Your herd probably has worms, and they may be silently reducing your pregnancy rates, weaning weights, and increasing your health and winter feed costs. If you haven’t had a fecal egg count done on your herd before (or recently), ask your vet about doing one. This test will help determine whether dewormer treatments are needed, or whether your current worm control program should be modified.
Visit the BCRC’s Internal Parasites webpage for more information about common Canadian parasites, prevention and control measures.
If worms are scarce, you may not need to treat as often. If the parasite burden is high, they may suggest you use a combination dewormer treatment, meaning that cattle receive both the routine pour-on ‘mectin as well as an oral ‘bendazole (e.g., SafeGuard, Panacur or Valbazen). Worms are still highly susceptible to these ‘bendazoles, so a double whammy with two products at the same time (and perhaps again before spring turnout) will help make sure your cattle don’t have to share their feed with parasites all winter. It will also reduce the number of new worms they shed to the pasture the next spring. It’s best to have an fecal egg count done first to save unnecessary drug costs and use. Also pay attention to what the cows can tell you – they’re likely all carrying worms, but the ones that have a high body condition score probably aren’t carrying as many worms. So, you might be able to skip the dewormer(s) on the 10-20% fattest cows in the herd, slow ‘mectin resistance development and save some money.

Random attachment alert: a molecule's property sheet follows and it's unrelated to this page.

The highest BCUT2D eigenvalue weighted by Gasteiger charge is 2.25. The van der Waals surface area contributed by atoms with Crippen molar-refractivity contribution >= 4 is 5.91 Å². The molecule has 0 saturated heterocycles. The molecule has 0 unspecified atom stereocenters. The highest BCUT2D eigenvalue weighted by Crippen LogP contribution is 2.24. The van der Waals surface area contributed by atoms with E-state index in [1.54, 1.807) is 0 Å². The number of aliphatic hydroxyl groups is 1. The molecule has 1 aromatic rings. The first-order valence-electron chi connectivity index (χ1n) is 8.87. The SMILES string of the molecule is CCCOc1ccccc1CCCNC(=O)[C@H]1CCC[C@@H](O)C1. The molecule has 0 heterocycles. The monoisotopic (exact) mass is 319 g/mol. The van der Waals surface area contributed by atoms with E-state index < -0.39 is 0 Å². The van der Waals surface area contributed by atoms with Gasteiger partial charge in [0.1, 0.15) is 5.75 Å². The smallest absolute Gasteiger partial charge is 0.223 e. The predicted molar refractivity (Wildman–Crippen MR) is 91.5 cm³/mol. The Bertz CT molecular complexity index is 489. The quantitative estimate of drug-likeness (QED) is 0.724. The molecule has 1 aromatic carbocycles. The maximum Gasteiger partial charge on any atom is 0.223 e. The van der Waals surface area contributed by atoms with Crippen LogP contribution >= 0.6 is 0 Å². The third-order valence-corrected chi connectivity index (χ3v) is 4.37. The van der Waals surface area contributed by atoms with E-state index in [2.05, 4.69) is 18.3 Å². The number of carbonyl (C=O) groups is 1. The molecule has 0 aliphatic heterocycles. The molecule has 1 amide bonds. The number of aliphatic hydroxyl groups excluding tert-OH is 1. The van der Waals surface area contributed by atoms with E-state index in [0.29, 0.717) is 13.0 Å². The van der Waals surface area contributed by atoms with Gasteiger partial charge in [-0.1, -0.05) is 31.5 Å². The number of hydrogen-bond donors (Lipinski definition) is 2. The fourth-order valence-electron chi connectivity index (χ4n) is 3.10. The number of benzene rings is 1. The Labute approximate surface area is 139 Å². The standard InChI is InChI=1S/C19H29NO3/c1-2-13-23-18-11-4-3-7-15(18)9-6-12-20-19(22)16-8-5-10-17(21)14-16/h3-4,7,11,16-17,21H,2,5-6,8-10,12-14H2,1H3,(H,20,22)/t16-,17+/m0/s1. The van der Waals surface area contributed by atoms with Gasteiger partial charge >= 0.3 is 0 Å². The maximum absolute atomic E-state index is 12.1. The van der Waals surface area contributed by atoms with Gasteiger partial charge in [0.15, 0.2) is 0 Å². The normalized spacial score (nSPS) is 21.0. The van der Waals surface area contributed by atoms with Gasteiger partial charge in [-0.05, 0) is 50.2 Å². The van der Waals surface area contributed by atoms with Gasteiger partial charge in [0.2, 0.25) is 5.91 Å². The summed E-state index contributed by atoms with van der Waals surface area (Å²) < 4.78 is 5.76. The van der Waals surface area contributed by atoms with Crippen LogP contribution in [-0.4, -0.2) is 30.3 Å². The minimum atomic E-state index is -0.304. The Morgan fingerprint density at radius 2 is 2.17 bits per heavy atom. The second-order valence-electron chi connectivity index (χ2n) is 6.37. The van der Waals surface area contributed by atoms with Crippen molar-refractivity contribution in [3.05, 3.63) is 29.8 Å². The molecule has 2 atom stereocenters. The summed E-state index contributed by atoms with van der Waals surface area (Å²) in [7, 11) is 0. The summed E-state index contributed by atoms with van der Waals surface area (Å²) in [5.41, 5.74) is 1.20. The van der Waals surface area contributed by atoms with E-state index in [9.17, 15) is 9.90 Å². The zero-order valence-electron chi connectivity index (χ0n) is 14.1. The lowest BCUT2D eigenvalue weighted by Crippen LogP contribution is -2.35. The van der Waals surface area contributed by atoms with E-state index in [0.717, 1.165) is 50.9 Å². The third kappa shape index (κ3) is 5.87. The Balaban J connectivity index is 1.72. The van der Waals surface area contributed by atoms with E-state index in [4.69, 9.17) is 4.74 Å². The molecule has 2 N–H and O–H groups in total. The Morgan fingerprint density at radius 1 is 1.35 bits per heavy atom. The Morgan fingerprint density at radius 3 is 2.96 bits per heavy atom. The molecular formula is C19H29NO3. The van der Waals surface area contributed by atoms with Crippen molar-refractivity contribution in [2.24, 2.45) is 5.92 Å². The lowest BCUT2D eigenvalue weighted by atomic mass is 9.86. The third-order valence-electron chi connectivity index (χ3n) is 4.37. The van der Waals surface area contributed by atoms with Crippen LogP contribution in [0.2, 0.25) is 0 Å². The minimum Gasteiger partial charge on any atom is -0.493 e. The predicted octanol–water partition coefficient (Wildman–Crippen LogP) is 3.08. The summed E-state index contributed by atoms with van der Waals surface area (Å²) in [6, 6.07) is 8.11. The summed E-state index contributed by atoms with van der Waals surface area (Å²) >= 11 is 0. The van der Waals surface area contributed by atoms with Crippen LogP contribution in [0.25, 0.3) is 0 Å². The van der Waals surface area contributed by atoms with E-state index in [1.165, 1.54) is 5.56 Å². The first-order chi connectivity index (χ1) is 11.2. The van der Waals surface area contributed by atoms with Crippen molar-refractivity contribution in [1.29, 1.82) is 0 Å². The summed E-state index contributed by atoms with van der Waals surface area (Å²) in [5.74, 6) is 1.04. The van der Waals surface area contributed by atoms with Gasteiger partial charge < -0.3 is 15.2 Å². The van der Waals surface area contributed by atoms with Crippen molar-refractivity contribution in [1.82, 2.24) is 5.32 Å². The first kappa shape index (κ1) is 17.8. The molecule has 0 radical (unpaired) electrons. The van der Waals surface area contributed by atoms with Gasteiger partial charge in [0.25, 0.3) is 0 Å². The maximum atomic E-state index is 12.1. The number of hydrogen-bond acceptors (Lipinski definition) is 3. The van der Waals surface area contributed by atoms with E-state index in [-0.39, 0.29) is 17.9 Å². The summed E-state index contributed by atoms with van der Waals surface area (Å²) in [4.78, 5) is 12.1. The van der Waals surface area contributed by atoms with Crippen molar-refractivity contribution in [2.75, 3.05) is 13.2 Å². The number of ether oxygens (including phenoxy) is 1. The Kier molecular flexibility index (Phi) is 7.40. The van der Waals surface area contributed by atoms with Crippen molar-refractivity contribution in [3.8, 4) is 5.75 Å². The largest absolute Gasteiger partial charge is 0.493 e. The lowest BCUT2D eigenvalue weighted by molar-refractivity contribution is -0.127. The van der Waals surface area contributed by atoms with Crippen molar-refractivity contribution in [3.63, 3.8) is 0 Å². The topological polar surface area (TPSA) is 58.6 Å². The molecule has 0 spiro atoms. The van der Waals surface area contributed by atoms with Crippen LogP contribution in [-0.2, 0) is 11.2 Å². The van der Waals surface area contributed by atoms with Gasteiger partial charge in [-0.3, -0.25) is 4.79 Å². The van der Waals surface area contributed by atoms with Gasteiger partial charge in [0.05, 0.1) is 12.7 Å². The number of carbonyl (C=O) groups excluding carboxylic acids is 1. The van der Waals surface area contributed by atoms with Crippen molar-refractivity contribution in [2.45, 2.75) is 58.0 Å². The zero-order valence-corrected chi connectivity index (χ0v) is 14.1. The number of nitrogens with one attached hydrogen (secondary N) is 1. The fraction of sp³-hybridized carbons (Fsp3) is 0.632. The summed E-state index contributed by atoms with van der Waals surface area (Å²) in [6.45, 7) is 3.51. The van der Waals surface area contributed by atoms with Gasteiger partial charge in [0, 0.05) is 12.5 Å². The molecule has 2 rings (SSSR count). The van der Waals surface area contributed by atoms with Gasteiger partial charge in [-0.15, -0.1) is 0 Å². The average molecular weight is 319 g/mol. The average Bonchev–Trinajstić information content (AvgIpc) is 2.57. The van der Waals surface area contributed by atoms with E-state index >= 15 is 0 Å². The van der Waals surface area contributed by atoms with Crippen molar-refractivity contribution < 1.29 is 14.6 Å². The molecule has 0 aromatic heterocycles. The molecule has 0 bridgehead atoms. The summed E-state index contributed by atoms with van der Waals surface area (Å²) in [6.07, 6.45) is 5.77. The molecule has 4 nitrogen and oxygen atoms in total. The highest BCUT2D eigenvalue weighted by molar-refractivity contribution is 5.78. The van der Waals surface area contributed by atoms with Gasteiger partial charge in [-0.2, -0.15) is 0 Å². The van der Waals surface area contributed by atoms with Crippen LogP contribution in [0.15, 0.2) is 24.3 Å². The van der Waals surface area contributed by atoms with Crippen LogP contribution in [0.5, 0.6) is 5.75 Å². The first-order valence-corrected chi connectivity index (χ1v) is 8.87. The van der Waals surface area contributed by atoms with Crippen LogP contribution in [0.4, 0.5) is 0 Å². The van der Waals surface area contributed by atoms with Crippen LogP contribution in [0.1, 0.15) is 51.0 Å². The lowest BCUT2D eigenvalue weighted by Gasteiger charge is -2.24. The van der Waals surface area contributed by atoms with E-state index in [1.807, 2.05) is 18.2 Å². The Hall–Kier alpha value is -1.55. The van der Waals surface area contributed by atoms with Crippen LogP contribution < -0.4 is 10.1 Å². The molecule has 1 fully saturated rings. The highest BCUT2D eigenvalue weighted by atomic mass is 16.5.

The Beef Cattle Research Council is funded by the Canadian Beef Cattle Check-Off. The BCRC partners with Agriculture and Agri-Food Canada, provincial beef industry groups and governments to advance research and technology transfer supporting the Canadian beef industry’s vision to be recognized as a preferred supplier of healthy, high-quality beef, cattle and genetics.